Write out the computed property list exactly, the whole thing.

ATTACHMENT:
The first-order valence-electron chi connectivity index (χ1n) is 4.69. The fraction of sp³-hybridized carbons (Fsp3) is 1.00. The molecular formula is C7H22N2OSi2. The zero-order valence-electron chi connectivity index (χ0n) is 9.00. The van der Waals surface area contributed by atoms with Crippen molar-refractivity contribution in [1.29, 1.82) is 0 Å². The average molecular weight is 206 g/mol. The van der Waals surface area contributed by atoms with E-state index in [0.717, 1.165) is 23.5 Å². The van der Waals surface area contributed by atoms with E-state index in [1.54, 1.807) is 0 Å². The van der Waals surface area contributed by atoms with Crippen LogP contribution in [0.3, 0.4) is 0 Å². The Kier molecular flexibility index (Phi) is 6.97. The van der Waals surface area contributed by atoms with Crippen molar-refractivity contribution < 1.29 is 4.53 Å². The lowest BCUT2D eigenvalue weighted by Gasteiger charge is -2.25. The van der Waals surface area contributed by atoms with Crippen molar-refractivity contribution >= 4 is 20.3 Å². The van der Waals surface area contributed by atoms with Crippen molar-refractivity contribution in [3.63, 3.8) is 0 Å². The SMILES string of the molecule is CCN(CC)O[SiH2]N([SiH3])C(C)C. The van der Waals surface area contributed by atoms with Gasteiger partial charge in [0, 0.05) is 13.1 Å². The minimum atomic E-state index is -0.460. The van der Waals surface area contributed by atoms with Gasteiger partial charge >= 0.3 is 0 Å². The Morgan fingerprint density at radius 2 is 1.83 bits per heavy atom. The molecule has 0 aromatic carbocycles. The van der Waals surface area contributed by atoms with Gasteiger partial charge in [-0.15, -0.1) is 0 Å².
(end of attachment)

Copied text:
The first-order valence-electron chi connectivity index (χ1n) is 4.69. The fraction of sp³-hybridized carbons (Fsp3) is 1.00. The molecular formula is C7H22N2OSi2. The zero-order valence-electron chi connectivity index (χ0n) is 9.00. The van der Waals surface area contributed by atoms with Crippen molar-refractivity contribution in [1.29, 1.82) is 0 Å². The average molecular weight is 206 g/mol. The van der Waals surface area contributed by atoms with E-state index in [0.717, 1.165) is 23.5 Å². The van der Waals surface area contributed by atoms with E-state index in [1.54, 1.807) is 0 Å². The van der Waals surface area contributed by atoms with Crippen LogP contribution in [0.3, 0.4) is 0 Å². The Kier molecular flexibility index (Phi) is 6.97. The van der Waals surface area contributed by atoms with Crippen molar-refractivity contribution < 1.29 is 4.53 Å². The lowest BCUT2D eigenvalue weighted by Gasteiger charge is -2.25. The van der Waals surface area contributed by atoms with Crippen molar-refractivity contribution >= 4 is 20.3 Å². The van der Waals surface area contributed by atoms with Crippen molar-refractivity contribution in [3.63, 3.8) is 0 Å². The SMILES string of the molecule is CCN(CC)O[SiH2]N([SiH3])C(C)C. The van der Waals surface area contributed by atoms with Gasteiger partial charge in [0, 0.05) is 13.1 Å². The minimum atomic E-state index is -0.460. The van der Waals surface area contributed by atoms with Gasteiger partial charge >= 0.3 is 0 Å². The Morgan fingerprint density at radius 2 is 1.83 bits per heavy atom. The molecule has 0 aromatic carbocycles. The van der Waals surface area contributed by atoms with Gasteiger partial charge in [-0.15, -0.1) is 0 Å².